A student walked across the campus of Columbia University in New York City on Oct. 5, 2009. A package of proposals by Sen. Mazie Hirono, D-Hawaii, would expand the Pell Grant program for college students. Reuters

College students could soon see expanded, more flexible federal financial aid policies if Sen. Mazie Hirono, D-Hawaii, and Rep. Rubén Hinojosa, D-Texas, get their way. The pair planned to introduce four pieces of legislation Wednesday in the United States Senate and House that would up the maximum Pell Grant award, let students use it for three semesters and extend access to immigrants, the Hill reported.

"Under the Republican majorities in Congress, Pell Grants are under the constant threat of irresponsible cuts and dismantlement — even though college today is more expensive than ever,” Hirono told the Hill. “Investing in education is one of the smartest investments we can make, and students deserve to know they can count on Pell Grants to help pay for college, regardless of their schedules, work, or family commitments.”

Need-based Pell Grants, which the government gives to more than 8 million low-income students, fluctuate frequently, according to the U.S. education department website. For the school year ending June 30, the most a person could receive was $5,730. Hirono proposed the awards be capped at $9,139 and suggested students be allowed to use their Pell Grants for three semesters instead of two.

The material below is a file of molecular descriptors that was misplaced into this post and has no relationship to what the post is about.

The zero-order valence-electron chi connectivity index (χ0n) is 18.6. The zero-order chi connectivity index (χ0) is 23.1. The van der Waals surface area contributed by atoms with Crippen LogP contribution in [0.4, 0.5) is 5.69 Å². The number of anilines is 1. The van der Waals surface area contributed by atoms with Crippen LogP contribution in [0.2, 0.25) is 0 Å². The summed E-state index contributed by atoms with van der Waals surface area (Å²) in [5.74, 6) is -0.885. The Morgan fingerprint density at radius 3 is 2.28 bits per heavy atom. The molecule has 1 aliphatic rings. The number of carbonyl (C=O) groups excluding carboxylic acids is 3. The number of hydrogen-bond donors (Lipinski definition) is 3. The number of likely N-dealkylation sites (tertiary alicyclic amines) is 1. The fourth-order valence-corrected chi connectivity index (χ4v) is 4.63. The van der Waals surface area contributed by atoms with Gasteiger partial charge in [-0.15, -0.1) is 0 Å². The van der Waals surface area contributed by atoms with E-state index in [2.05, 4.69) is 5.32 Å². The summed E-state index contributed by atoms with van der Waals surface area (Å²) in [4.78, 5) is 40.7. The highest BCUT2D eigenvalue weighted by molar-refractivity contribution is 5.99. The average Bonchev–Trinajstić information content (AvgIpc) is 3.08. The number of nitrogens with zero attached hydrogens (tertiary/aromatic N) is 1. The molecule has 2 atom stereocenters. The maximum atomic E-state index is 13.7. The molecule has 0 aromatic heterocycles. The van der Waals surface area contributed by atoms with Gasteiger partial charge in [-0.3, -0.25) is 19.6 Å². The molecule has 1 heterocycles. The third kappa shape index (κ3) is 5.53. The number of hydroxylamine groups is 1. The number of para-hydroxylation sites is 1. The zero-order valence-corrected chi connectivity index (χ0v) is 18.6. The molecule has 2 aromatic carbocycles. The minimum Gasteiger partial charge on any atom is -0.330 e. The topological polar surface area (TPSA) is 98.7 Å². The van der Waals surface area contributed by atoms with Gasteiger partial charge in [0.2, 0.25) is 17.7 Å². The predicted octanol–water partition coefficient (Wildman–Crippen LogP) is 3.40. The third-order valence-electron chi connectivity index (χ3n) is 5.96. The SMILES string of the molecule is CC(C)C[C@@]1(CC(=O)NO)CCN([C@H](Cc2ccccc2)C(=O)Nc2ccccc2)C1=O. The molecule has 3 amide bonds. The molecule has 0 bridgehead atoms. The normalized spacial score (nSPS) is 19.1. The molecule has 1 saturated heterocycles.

Hinojosa planned to push the package's College Options for DREAMers Act, which would enable students who immigrated to the U.S. as children to apply for federal financial aid. Undocumented students are currently only eligible for some state and college aid, but Hinojosa told the Hill the U.S. "must do right" by anyone who wants to better themselves.

Hirono, who was born in Japan, and Hinojosa both supported previous versions of the DREAM Act in 2011. "These DREAMers were brought to our country through no fault of their own, and grew up in our schools and churches," Hirono said in a 2013 statement. "They deserve the opportunity to earn a college degree, start a business and help contribute to our economy."